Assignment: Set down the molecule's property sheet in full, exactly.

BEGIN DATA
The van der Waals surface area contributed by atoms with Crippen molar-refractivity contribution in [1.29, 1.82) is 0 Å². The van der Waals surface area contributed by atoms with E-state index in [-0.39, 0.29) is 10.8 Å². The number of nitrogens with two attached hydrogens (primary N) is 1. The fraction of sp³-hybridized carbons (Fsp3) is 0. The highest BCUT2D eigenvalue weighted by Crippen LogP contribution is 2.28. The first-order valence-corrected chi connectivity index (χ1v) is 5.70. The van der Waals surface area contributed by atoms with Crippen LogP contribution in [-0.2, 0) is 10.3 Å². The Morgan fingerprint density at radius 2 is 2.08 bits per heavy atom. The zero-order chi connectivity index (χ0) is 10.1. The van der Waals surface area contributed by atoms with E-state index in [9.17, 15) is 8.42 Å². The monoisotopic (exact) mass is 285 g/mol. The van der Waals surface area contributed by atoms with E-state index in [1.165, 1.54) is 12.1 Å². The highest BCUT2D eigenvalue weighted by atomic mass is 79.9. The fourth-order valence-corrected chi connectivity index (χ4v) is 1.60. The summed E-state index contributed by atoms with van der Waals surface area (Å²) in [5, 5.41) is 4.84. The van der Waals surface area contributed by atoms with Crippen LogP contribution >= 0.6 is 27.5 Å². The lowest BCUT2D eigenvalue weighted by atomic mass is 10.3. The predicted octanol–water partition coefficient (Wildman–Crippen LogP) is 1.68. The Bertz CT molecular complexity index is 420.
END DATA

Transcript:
The van der Waals surface area contributed by atoms with Crippen molar-refractivity contribution in [1.29, 1.82) is 0 Å². The van der Waals surface area contributed by atoms with E-state index in [-0.39, 0.29) is 10.8 Å². The number of nitrogens with two attached hydrogens (primary N) is 1. The fraction of sp³-hybridized carbons (Fsp3) is 0. The highest BCUT2D eigenvalue weighted by Crippen LogP contribution is 2.28. The first-order valence-corrected chi connectivity index (χ1v) is 5.70. The van der Waals surface area contributed by atoms with Crippen LogP contribution in [-0.2, 0) is 10.3 Å². The Morgan fingerprint density at radius 2 is 2.08 bits per heavy atom. The zero-order chi connectivity index (χ0) is 10.1. The van der Waals surface area contributed by atoms with E-state index in [9.17, 15) is 8.42 Å². The monoisotopic (exact) mass is 285 g/mol. The van der Waals surface area contributed by atoms with E-state index in [1.165, 1.54) is 12.1 Å². The highest BCUT2D eigenvalue weighted by atomic mass is 79.9. The fourth-order valence-corrected chi connectivity index (χ4v) is 1.60. The summed E-state index contributed by atoms with van der Waals surface area (Å²) in [5, 5.41) is 4.84. The van der Waals surface area contributed by atoms with Crippen LogP contribution >= 0.6 is 27.5 Å². The lowest BCUT2D eigenvalue weighted by atomic mass is 10.3. The predicted octanol–water partition coefficient (Wildman–Crippen LogP) is 1.68. The Bertz CT molecular complexity index is 420.